Whole Foods Markets Selling GMO-Free Vinyl Albums In Southern California
Handmade quinoa salad? Check. Gluten-free vegan pumpkin bread? Check? Fully sustainable seafood? Check. Daft Punk, Bob Marley and the Rolling Stones on cruelty and GMO-free vinyl? Check, check and check.
This past weekend (August 17), a series of Whole Foods Markets jumped into the world of vinyl records by unveiling new “carefully curated” record outlets in five stores across Southern California. You can now buy records at locations in Los Angeles, West Hollywood, Pasadena, Santa Barbara and Venice, along with “locally sourced” reclaimed wood headphones by LSTN. Stores hosted splashy launch events complete with parking lot performances from the likes of Dawes and Cary Brothers.
“Whole Foods Market is excited to scratch the surface of the music industry by introducing vinyl records and LSTN Headphones for our shoppers who want to turn the volume up on their regular music listening experience,” said Mike Bowen, the company’s executive coordinator, Southern Pacific region, in a press release. “This launch isn’t just about stocking our shelves with something new and different – it’s about listening to our shoppers and giving them access to the things they want – whether it’s their favorite cheese or their favorite way to enjoy music.”
While the health-minded supermarket chain and Daft Punk’s Random Access Memories might seem to make strange bedfellows, it’s a savvy pairing. Whole Foods Markets are representative of a particular lifestyle-oriented demographic eager to indulge their cultivated tastes, be they for locally-sourced, GMO-free produce or that classic Fleetwood Mac release on 180 gram vinyl. Given the current renaissance of vinyl records (Digital Music News has already shown a 27.9 percent jump in vinyl sales this year over 2012), especially among consumers aged 18-24, stocking Whole Foods Markets with the latest LPs from Arcade Fire and Tegan and Sara starts to make perfect sense.
“I can’t imagine they’re going to make lots of money from it. To me, it’s like their version of putting People magazine by the check-out counter,” opined Michelangeo Battaglia, owner of Vinyl Dreams, a freshly minted dance music-focused record store in San Francisco’s Lower Haight district that’s already been visited by such sonic luminaries as Hot Chip and DJ Doc Martin. “They’re just taking advantage of a trend, ultimately. The people that are really driving the engine of this vinyl revival don’t really give a shit about Whole Foods hawking copies of the new Daft Punk album. But I will admit it’s somewhat irritating and distasteful to someone genuinely committed to vinyl record culture.”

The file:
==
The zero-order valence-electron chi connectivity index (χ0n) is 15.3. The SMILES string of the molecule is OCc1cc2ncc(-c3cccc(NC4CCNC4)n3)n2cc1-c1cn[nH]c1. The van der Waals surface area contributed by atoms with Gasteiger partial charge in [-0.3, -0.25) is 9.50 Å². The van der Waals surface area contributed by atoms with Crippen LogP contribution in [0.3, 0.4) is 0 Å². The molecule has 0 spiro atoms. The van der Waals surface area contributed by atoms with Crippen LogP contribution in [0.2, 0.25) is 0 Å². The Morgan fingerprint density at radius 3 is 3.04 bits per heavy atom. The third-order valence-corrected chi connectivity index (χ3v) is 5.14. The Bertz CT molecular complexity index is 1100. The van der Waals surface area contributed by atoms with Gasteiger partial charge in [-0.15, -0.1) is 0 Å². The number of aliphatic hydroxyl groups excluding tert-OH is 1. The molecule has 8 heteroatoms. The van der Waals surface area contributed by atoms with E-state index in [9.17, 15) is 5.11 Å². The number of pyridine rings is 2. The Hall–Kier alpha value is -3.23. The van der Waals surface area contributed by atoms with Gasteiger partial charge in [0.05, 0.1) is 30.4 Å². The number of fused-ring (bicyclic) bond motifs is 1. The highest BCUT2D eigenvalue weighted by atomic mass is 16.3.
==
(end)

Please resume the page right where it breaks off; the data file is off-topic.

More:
Still, like fellow culture-based retailer Urban Outfitters (which has found success selling vinyl, albeit not without some controversy among music fans), Whole Foods Markets claim a relatively captive consumer with the means to kick their impulse purchases up from $7 magazines to $20 vinyl albums. While record sales may or may not significantly grow the company’s bottom line (Whole Foods Market, Inc. generated $3.1 billion in sales over the third-quarter of 2013 alone), it could be enough for the vinyl displays to become more than just a passing fancy in the company’s supermarkets and into a permanent fixture.
We want to hear your opinion on Whole Foods Markets getting into the vinyl records game. Is it a good sign, indicative of vinyl’s revitalized return? Or is it just another nail in the coffin of real record stores, and a gloomy harbinger for the future of records? Inquiring minds want to know!